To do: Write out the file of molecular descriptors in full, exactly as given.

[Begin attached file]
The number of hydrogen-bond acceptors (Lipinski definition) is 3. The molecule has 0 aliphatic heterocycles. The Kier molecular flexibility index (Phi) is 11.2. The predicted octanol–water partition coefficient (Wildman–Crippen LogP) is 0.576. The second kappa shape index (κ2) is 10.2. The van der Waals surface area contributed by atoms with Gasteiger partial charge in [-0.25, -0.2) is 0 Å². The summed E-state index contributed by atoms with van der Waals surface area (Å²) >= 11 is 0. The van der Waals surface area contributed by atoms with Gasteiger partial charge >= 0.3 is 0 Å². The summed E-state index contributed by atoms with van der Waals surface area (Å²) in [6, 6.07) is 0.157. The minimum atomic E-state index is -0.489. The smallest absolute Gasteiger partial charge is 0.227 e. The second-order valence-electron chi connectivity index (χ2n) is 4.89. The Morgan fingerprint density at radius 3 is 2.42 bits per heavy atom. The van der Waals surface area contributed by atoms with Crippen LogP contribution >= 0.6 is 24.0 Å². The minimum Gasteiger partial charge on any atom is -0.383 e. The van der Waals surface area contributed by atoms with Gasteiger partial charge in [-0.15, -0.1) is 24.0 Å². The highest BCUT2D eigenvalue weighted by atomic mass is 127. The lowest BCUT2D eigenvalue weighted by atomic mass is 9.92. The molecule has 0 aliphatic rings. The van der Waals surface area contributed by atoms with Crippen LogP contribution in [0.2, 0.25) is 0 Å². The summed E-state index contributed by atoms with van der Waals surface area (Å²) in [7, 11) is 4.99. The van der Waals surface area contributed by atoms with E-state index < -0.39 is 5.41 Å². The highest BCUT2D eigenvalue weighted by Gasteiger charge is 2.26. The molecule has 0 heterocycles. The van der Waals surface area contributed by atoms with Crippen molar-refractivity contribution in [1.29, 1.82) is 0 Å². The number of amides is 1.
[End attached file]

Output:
The number of hydrogen-bond acceptors (Lipinski definition) is 3. The molecule has 0 aliphatic heterocycles. The Kier molecular flexibility index (Phi) is 11.2. The predicted octanol–water partition coefficient (Wildman–Crippen LogP) is 0.576. The second kappa shape index (κ2) is 10.2. The van der Waals surface area contributed by atoms with Gasteiger partial charge in [-0.25, -0.2) is 0 Å². The summed E-state index contributed by atoms with van der Waals surface area (Å²) >= 11 is 0. The van der Waals surface area contributed by atoms with Gasteiger partial charge >= 0.3 is 0 Å². The summed E-state index contributed by atoms with van der Waals surface area (Å²) in [6, 6.07) is 0.157. The minimum atomic E-state index is -0.489. The smallest absolute Gasteiger partial charge is 0.227 e. The second-order valence-electron chi connectivity index (χ2n) is 4.89. The Morgan fingerprint density at radius 3 is 2.42 bits per heavy atom. The van der Waals surface area contributed by atoms with Crippen LogP contribution >= 0.6 is 24.0 Å². The minimum Gasteiger partial charge on any atom is -0.383 e. The van der Waals surface area contributed by atoms with Gasteiger partial charge in [-0.15, -0.1) is 24.0 Å². The highest BCUT2D eigenvalue weighted by atomic mass is 127. The lowest BCUT2D eigenvalue weighted by atomic mass is 9.92. The molecule has 0 aliphatic rings. The van der Waals surface area contributed by atoms with Crippen LogP contribution in [0.2, 0.25) is 0 Å². The summed E-state index contributed by atoms with van der Waals surface area (Å²) in [7, 11) is 4.99. The van der Waals surface area contributed by atoms with E-state index < -0.39 is 5.41 Å². The highest BCUT2D eigenvalue weighted by Gasteiger charge is 2.26. The molecule has 0 heterocycles. The van der Waals surface area contributed by atoms with Crippen molar-refractivity contribution in [1.29, 1.82) is 0 Å². The number of amides is 1.